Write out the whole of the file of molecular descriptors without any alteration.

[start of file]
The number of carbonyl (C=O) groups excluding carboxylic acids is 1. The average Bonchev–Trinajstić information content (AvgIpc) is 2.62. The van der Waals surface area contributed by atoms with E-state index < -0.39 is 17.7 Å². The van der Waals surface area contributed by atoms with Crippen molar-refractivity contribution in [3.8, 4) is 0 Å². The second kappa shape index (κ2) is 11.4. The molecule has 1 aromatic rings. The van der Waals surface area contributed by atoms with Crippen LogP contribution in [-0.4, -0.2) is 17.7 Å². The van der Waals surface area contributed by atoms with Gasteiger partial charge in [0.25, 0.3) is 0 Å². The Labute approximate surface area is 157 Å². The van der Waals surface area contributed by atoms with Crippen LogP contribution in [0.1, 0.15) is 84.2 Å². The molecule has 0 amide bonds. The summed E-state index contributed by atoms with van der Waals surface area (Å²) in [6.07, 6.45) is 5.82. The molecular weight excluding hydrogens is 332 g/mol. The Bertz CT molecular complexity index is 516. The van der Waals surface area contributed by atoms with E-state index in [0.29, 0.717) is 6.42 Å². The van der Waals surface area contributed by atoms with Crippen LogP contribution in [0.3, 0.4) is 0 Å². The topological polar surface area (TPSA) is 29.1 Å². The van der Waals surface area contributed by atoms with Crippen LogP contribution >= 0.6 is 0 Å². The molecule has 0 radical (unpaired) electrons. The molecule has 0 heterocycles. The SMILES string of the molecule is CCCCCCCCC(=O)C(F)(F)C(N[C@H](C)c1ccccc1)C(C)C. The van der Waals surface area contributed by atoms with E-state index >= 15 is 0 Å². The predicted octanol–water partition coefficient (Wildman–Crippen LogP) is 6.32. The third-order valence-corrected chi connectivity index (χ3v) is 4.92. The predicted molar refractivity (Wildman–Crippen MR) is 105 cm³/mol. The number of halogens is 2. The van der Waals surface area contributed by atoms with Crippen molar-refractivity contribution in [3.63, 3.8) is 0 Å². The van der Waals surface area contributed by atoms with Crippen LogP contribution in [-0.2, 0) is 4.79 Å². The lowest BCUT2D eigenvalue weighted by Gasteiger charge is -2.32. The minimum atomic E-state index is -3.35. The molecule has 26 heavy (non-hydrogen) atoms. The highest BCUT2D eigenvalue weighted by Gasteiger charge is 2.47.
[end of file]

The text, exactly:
The number of carbonyl (C=O) groups excluding carboxylic acids is 1. The average Bonchev–Trinajstić information content (AvgIpc) is 2.62. The van der Waals surface area contributed by atoms with E-state index < -0.39 is 17.7 Å². The van der Waals surface area contributed by atoms with Crippen molar-refractivity contribution in [3.8, 4) is 0 Å². The second kappa shape index (κ2) is 11.4. The molecule has 1 aromatic rings. The van der Waals surface area contributed by atoms with Crippen LogP contribution in [-0.4, -0.2) is 17.7 Å². The van der Waals surface area contributed by atoms with Gasteiger partial charge in [0.25, 0.3) is 0 Å². The Labute approximate surface area is 157 Å². The van der Waals surface area contributed by atoms with Crippen LogP contribution in [0.1, 0.15) is 84.2 Å². The molecule has 0 amide bonds. The summed E-state index contributed by atoms with van der Waals surface area (Å²) in [6.07, 6.45) is 5.82. The molecular weight excluding hydrogens is 332 g/mol. The Bertz CT molecular complexity index is 516. The van der Waals surface area contributed by atoms with E-state index in [0.29, 0.717) is 6.42 Å². The van der Waals surface area contributed by atoms with Crippen LogP contribution in [0.3, 0.4) is 0 Å². The topological polar surface area (TPSA) is 29.1 Å². The van der Waals surface area contributed by atoms with Crippen LogP contribution >= 0.6 is 0 Å². The molecule has 0 radical (unpaired) electrons. The molecule has 0 heterocycles. The SMILES string of the molecule is CCCCCCCCC(=O)C(F)(F)C(N[C@H](C)c1ccccc1)C(C)C. The van der Waals surface area contributed by atoms with E-state index >= 15 is 0 Å². The predicted octanol–water partition coefficient (Wildman–Crippen LogP) is 6.32. The third-order valence-corrected chi connectivity index (χ3v) is 4.92. The predicted molar refractivity (Wildman–Crippen MR) is 105 cm³/mol. The number of halogens is 2. The van der Waals surface area contributed by atoms with Crippen molar-refractivity contribution in [3.63, 3.8) is 0 Å². The van der Waals surface area contributed by atoms with Crippen LogP contribution in [-0.2, 0) is 4.79 Å². The lowest BCUT2D eigenvalue weighted by Gasteiger charge is -2.32. The minimum atomic E-state index is -3.35. The molecule has 26 heavy (non-hydrogen) atoms. The highest BCUT2D eigenvalue weighted by Gasteiger charge is 2.47.